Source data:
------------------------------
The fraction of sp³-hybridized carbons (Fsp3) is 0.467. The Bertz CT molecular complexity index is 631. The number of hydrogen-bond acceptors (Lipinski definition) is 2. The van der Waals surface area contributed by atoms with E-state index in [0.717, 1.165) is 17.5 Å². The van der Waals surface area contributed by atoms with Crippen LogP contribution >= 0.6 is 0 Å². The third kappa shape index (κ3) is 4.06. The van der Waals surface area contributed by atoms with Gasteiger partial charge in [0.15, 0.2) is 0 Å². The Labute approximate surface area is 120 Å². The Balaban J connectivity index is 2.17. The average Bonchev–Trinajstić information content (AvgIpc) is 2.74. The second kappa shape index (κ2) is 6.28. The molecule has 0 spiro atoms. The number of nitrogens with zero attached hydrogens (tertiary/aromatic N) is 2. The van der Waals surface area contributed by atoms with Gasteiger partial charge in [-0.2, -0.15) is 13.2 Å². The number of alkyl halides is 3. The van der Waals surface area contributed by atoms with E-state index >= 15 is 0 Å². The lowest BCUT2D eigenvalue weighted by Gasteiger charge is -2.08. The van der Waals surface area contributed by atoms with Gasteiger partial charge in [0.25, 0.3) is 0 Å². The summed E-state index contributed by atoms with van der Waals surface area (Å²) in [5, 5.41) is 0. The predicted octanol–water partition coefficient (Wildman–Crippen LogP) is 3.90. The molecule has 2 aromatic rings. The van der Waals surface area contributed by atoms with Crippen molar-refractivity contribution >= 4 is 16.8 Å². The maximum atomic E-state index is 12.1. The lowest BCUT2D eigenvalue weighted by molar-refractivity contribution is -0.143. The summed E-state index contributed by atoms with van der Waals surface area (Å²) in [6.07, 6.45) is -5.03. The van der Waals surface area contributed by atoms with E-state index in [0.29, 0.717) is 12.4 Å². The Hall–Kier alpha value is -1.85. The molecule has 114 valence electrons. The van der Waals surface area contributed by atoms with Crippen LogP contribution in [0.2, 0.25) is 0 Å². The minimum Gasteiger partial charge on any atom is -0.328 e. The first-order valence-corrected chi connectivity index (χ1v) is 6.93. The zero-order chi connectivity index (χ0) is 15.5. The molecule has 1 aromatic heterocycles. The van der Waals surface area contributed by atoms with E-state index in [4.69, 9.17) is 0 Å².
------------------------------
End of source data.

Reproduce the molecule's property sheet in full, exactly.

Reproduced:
The fraction of sp³-hybridized carbons (Fsp3) is 0.467. The Bertz CT molecular complexity index is 631. The number of hydrogen-bond acceptors (Lipinski definition) is 2. The van der Waals surface area contributed by atoms with E-state index in [0.717, 1.165) is 17.5 Å². The van der Waals surface area contributed by atoms with Crippen LogP contribution >= 0.6 is 0 Å². The third kappa shape index (κ3) is 4.06. The van der Waals surface area contributed by atoms with Gasteiger partial charge in [0.15, 0.2) is 0 Å². The Labute approximate surface area is 120 Å². The Balaban J connectivity index is 2.17. The average Bonchev–Trinajstić information content (AvgIpc) is 2.74. The second kappa shape index (κ2) is 6.28. The molecule has 0 spiro atoms. The number of nitrogens with zero attached hydrogens (tertiary/aromatic N) is 2. The van der Waals surface area contributed by atoms with Gasteiger partial charge in [-0.2, -0.15) is 13.2 Å². The number of alkyl halides is 3. The van der Waals surface area contributed by atoms with E-state index >= 15 is 0 Å². The lowest BCUT2D eigenvalue weighted by Gasteiger charge is -2.08. The van der Waals surface area contributed by atoms with Gasteiger partial charge in [0.25, 0.3) is 0 Å². The summed E-state index contributed by atoms with van der Waals surface area (Å²) in [5, 5.41) is 0. The predicted octanol–water partition coefficient (Wildman–Crippen LogP) is 3.90. The molecule has 2 aromatic rings. The van der Waals surface area contributed by atoms with Crippen molar-refractivity contribution >= 4 is 16.8 Å². The maximum atomic E-state index is 12.1. The lowest BCUT2D eigenvalue weighted by molar-refractivity contribution is -0.143. The summed E-state index contributed by atoms with van der Waals surface area (Å²) in [6.07, 6.45) is -5.03. The van der Waals surface area contributed by atoms with E-state index in [0.29, 0.717) is 12.4 Å². The Hall–Kier alpha value is -1.85. The molecule has 114 valence electrons. The van der Waals surface area contributed by atoms with Crippen LogP contribution in [0.2, 0.25) is 0 Å². The minimum Gasteiger partial charge on any atom is -0.328 e. The first-order valence-corrected chi connectivity index (χ1v) is 6.93. The zero-order chi connectivity index (χ0) is 15.5. The molecule has 1 aromatic heterocycles. The van der Waals surface area contributed by atoms with E-state index in [4.69, 9.17) is 0 Å².